Once the Mets went through their second half tailspin coming out of the gate following the All-Star break, Sandy Alderson retracted his earlier statement that the team would be buyers at the non-waiver trade deadline. Rumors surrounded power hitting outfielder Scott Hairston (.264/.305/.516), as the Detroit Tigers were the most public inquirer about attempting to acquire his services. However, talks didn’t go very far, as Alderson was asking for a top-3 prospect in return. With waiver wire trades being allowed until August 31st, the rumors about dealing Hairston are re-surfacing.
Ken Davidoff of the New York Post said that the Mets should not only place Hairston on waivers, but they should trade him away for a prospect or two before the calendar turns to September. The outfielder hasn’t been placed on waivers just yet, which makes sense since New York wants to get as much production out of him as possible. However, with 2012 virtually in the rearview mirror, Davidoff says that trading Hairston is the smartest thing to do, and I agree. At this point, whether the Mets finish at .500 or not isn’t going to matter much, and if the organization can get some pieces back that can help them in 2013, then it would be worth it. Hairston would be a rental for any team that acquires him, so there is a chance that New York re-signs him in the winter. Now is the time Sandy, put him on waivers and see what teams are willing to pay to get him on their roster.
Keeping a mind on 2013, Metszilla asked the question that everyone’s been thinking about, but not many have actually asked: should Johan Santana be shut down for the rest of the season? He’s been brutal in his last four starts, compiling a 17.36 ERA, and hasn’t been the Johan we saw early in the season before he threw the no-hitter on June 1st. Santana is under team control through next season, and he will be an important part of the rotation next year as the Mets look to continue getting closer to being a perennial contender. Terry Collins and everyone associated with the organization has said multiple times their ace is healthy, but if he turns in another lackluster start on Friday in Washington, there will be even more questions to ask that will actually need to be answered this time.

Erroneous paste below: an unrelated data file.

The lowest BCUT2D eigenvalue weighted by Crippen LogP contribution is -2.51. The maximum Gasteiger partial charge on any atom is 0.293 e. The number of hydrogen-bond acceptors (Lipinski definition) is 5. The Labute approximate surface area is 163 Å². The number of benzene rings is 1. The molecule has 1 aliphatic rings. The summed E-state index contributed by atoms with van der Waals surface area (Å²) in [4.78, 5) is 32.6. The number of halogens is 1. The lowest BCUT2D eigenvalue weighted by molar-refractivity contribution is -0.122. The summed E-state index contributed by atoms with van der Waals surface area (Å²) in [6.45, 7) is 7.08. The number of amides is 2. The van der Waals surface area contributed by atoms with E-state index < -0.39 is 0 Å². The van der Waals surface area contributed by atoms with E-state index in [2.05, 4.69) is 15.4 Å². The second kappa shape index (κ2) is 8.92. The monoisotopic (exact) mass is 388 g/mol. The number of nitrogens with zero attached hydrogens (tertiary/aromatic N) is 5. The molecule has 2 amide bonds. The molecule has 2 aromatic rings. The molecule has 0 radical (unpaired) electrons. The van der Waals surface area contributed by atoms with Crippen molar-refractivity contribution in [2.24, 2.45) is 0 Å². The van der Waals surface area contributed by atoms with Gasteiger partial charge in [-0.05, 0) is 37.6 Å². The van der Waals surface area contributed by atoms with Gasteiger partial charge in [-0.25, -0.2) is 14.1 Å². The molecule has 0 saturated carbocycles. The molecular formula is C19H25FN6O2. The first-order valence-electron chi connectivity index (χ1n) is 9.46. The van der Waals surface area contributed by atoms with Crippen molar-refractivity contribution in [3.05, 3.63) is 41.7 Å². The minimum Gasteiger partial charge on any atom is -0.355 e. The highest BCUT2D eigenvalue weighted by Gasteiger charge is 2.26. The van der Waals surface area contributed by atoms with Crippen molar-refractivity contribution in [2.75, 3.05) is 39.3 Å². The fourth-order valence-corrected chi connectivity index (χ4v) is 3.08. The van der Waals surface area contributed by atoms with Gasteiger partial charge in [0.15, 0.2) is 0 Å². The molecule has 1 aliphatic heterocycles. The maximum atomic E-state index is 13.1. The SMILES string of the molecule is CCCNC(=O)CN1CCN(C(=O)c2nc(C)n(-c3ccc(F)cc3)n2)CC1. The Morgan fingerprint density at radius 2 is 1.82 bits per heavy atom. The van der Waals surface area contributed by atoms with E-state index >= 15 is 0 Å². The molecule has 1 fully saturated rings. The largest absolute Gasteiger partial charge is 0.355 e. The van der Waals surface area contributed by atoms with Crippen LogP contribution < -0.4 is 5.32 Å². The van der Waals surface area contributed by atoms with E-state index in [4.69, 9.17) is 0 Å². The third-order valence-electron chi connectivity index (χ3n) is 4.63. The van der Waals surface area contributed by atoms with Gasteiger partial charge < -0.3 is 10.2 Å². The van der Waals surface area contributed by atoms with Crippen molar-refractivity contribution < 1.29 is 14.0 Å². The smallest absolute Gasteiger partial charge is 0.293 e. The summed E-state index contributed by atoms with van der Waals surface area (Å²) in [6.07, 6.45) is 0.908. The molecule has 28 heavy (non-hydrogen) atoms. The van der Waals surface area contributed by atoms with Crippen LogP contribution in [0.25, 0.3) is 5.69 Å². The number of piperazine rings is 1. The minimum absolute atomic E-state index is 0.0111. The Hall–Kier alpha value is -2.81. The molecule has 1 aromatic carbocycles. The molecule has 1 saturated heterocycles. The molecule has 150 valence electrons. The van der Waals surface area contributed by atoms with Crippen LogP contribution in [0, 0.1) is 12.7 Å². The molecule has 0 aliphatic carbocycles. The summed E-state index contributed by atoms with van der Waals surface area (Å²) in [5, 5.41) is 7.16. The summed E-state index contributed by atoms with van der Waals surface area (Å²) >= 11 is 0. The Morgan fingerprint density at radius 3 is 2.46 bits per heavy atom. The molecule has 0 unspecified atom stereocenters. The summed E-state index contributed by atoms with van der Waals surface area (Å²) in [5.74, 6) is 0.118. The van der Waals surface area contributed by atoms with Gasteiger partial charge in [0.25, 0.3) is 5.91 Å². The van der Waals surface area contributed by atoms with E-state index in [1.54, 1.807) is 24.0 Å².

Getting back in the starting rotation, Jenrry Mejia threw five innings and gave up two runs (neither of which were earned), while giving up six hits and walking only one. There’s still a lot of development to be done and progress to be made with Mejia, but it’s looking more and more as if he’s best suited as a starting pitcher and not a reliever; something the Mets front office seemingly is not willing to accept. With the starting rotation set next year and Mejia’s extreme struggles out of the bullpen, New York should look to trade Mejia for some young, MLB-ready talent over the winter. Also, Lucas Duda went 3-for-5 in that game with two doubles. Looks like the Duda is abiding again. Just sayin’.